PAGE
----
Saturday, 5 May 2012


“The government of a Middle Eastern state is recruiting a senior torturer to work in a well-equipped prison. Our ideal candidate would be prepared to inflict extreme pain and suffering. Familiarity with dental and medical equipment and knowledge of human anatomy is required. Daily work will involve penetrating injuries, blunt trauma, electric shocking, asphyxiation and traumatic removal of digits and limbs. Exposure to body fluids is inevitable but, where appropriate, protective clothing can be provided. Candidates will be expected to inspire a small but enthusiastic team to go beyond what they ever believed possible.”

Ad in today's Guardian newspaper.

As you’ll have hopefully of gathered by now (!) the ad is a hoax. In fact, the real recruiter is Freedom from Torture, a charity which is looking for donors and campaigners and attempting (quite successfully) to make some noise with this stunt. The charity helps torture victims with medical, psychological and practical help in London, Birmingham, Glasgow, Manchester and Newcastle.

At his Telegraph blog, Daniel Knowles praised the “clever hook” and reminded how serious an issue the ad highlights. He argued that “the Middle Eastern state ‘recruiting’ in this advert could be almost any in the region. Syria, Iran, Saudi Arabia and Bahrain spring to mind. Not to mention non-governmental torturers, like Hezbollah, or the various militia in Iraq, or Hamas in the Gaza Strip. Or the distinctly worrying state of the post-Arab Spring regimes in Egypt and Libya. When we talk about asylum seekers, we should keep in mind that many are victims of people who do exactly this ‘job’. The victims of torture, wherever they end up, need support – and when they arrive in Britain, we owe them a duty of care.”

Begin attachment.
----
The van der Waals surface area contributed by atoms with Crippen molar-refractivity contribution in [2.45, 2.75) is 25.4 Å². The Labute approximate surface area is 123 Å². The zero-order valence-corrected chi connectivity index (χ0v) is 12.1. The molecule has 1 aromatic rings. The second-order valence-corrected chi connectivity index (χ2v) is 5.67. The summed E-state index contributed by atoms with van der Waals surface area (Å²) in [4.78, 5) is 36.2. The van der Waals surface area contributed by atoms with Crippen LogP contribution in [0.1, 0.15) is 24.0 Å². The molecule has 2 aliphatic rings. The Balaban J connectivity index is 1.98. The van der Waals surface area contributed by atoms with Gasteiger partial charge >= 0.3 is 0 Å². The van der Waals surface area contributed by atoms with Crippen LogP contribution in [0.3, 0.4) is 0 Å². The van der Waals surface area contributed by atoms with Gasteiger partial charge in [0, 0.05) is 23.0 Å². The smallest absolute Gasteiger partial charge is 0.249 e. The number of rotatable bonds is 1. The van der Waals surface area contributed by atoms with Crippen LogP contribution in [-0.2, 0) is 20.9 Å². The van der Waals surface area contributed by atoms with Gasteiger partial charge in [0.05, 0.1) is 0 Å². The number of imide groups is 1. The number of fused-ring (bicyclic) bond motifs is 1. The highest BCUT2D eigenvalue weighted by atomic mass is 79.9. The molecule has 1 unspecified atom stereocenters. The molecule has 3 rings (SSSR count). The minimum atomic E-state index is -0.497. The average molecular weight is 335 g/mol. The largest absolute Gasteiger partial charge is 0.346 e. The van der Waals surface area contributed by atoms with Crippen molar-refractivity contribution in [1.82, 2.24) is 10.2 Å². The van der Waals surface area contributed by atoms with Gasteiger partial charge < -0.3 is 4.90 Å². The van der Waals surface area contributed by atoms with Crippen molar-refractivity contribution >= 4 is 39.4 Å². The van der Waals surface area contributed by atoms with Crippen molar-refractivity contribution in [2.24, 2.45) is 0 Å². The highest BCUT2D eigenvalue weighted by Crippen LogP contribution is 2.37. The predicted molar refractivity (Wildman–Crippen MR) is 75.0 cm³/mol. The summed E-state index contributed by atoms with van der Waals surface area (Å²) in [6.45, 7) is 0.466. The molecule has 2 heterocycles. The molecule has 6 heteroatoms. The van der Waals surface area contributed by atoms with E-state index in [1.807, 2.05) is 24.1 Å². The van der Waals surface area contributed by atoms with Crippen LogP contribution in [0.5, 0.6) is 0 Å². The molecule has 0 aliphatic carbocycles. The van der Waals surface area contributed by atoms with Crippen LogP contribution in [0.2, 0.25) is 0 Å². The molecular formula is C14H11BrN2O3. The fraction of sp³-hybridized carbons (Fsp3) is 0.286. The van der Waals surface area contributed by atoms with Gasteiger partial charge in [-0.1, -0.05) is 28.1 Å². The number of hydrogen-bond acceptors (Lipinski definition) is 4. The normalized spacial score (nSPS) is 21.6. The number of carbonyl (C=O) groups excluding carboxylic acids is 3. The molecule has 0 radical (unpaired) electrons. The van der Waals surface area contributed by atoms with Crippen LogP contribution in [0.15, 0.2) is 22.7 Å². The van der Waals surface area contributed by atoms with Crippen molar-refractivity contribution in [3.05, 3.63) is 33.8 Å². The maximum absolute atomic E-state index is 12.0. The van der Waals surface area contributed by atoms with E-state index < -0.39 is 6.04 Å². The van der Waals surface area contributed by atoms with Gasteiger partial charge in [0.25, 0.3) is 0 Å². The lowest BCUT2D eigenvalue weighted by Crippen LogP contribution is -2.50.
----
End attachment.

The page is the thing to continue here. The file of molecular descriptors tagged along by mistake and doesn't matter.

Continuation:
1. An excellent stunt!

    Some of the stuff we do to each other consensually, in our quest for erotic gratification, is of course also used in other contexts, with other meanings, and to much harsher extremes (I don't know about 'traumatic removal of digits and limbs', though; I've never come across that in the fetish world...).

    My own experience of the fetish scene is that, perhaps perversely but entirely understandably, many of us who are into bdsm and fetish are also among the strongest supporters of human rights.

  2. Clever ad! Ironically, it's more likely to be read than a more predictable request for donations by Amnesty International or any other anti-torture charity org.

  3. It is clever isn't it -- and by placing it in a daily newspaper, it will be seen by people who will never have heard of Amnesty"